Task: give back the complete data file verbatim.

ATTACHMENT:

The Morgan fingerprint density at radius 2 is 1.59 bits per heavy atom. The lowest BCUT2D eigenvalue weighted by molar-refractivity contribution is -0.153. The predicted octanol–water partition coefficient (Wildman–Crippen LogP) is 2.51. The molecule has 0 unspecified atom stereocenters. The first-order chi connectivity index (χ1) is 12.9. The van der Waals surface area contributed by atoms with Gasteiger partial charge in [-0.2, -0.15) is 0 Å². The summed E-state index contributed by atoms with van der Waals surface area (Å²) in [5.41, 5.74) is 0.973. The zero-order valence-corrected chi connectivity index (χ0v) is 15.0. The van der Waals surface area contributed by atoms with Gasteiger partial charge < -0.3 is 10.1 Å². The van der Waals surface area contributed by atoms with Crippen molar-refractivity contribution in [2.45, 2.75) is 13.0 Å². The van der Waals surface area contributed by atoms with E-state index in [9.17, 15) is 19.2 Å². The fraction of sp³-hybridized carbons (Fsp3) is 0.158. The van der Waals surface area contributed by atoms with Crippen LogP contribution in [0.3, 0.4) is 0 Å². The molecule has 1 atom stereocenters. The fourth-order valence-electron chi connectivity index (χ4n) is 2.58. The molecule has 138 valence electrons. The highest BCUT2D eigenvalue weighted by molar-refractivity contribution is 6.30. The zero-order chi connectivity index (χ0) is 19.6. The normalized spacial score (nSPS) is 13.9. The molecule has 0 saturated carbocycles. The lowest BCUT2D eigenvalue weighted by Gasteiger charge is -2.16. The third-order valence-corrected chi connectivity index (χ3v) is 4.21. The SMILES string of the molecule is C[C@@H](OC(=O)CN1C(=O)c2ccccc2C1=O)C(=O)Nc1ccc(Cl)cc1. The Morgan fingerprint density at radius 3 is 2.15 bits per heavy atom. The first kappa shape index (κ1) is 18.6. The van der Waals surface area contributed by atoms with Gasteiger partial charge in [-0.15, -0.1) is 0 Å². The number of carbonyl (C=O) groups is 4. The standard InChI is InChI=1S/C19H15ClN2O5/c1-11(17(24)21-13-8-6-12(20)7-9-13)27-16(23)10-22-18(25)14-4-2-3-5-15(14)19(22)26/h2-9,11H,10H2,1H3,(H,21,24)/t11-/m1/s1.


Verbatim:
The Morgan fingerprint density at radius 2 is 1.59 bits per heavy atom. The lowest BCUT2D eigenvalue weighted by molar-refractivity contribution is -0.153. The predicted octanol–water partition coefficient (Wildman–Crippen LogP) is 2.51. The molecule has 0 unspecified atom stereocenters. The first-order chi connectivity index (χ1) is 12.9. The van der Waals surface area contributed by atoms with Gasteiger partial charge in [-0.2, -0.15) is 0 Å². The summed E-state index contributed by atoms with van der Waals surface area (Å²) in [5.41, 5.74) is 0.973. The zero-order valence-corrected chi connectivity index (χ0v) is 15.0. The van der Waals surface area contributed by atoms with Gasteiger partial charge < -0.3 is 10.1 Å². The van der Waals surface area contributed by atoms with Crippen molar-refractivity contribution in [2.45, 2.75) is 13.0 Å². The van der Waals surface area contributed by atoms with E-state index in [9.17, 15) is 19.2 Å². The fraction of sp³-hybridized carbons (Fsp3) is 0.158. The van der Waals surface area contributed by atoms with Crippen LogP contribution in [0.3, 0.4) is 0 Å². The molecule has 1 atom stereocenters. The fourth-order valence-electron chi connectivity index (χ4n) is 2.58. The molecule has 138 valence electrons. The highest BCUT2D eigenvalue weighted by molar-refractivity contribution is 6.30. The zero-order chi connectivity index (χ0) is 19.6. The normalized spacial score (nSPS) is 13.9. The molecule has 0 saturated carbocycles. The lowest BCUT2D eigenvalue weighted by Gasteiger charge is -2.16. The third-order valence-corrected chi connectivity index (χ3v) is 4.21. The SMILES string of the molecule is C[C@@H](OC(=O)CN1C(=O)c2ccccc2C1=O)C(=O)Nc1ccc(Cl)cc1. The Morgan fingerprint density at radius 3 is 2.15 bits per heavy atom. The first kappa shape index (κ1) is 18.6. The van der Waals surface area contributed by atoms with Gasteiger partial charge in [-0.15, -0.1) is 0 Å². The number of carbonyl (C=O) groups is 4. The standard InChI is InChI=1S/C19H15ClN2O5/c1-11(17(24)21-13-8-6-12(20)7-9-13)27-16(23)10-22-18(25)14-4-2-3-5-15(14)19(22)26/h2-9,11H,10H2,1H3,(H,21,24)/t11-/m1/s1.